Do alternative forms of homeownership, such as shared equity models and rent-to-own programs, present viable alternatives for future homeownership? Can they be taken to scale in a way that can encourage stabilization of neighborhoods and housing markets?
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NeighborWorks believes that community stabilization requires a comprehensive approach to housing opportunities, which employs strategies that support traditional and nontraditional forms of homeownership, as well as rental options. This approach includes providing affordable inventory and low-cost accessible mortgage financing.
A number of NeighborWorks organizations have had success with shared equity and lease-to-own models. For instance, Durham Community Land Trustees and Champlain Housing Trust in Vermont have effectively used the land trust model to build homeownership opportunities for lower income families. Beyond Housing in St. Louis, Missouri has had success with its lease-to-own program.
There are new opportunities for scaling up nontraditional homeownership approaches that face challenges, but are worth exploring. Sometimes these strategies are resource intensive, so it is important to develop the organizational and external (legal, financing) infrastructure necessary for success. Local market conditions can also dictate what resources are needed to achieve success. For instance, one of the best places to use shared equity is a community with an inclusionary housing requirement, as is currently happening in an Austin, Texas program run by Habitat for Humanity. In those communities, little or no additional capital is needed to undertake the model.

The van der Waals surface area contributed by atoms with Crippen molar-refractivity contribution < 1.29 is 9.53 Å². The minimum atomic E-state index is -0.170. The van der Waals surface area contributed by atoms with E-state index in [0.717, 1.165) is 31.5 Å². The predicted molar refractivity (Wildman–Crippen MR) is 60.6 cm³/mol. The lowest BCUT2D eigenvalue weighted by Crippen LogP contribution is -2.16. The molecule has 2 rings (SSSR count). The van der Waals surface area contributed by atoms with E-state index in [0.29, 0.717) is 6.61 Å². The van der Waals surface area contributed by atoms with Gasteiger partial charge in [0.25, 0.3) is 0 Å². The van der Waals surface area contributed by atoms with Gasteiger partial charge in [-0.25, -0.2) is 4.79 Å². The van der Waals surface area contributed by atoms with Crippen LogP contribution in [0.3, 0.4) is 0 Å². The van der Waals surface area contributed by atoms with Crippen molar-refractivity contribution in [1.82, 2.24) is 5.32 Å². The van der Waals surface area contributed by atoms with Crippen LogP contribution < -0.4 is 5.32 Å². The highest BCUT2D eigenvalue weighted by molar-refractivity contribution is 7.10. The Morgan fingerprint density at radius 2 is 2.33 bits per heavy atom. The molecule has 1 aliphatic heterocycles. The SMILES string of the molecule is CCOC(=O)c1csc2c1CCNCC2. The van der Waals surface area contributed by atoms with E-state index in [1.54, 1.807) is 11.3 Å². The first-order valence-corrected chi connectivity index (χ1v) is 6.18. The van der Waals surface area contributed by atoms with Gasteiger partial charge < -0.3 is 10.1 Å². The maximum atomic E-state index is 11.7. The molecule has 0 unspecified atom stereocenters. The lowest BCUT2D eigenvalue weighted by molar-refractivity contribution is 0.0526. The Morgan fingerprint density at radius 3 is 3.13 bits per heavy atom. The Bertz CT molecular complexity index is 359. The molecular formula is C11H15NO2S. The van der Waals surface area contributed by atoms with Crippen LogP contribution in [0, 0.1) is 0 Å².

In closing, we believe the best way to further community stabilization is through multiple strategies, which support many different forms of homeownership, as well as rental housing. All of those elements of a successful approach require flexible resources that can sustain plans tailored to the needs and resources available in each community.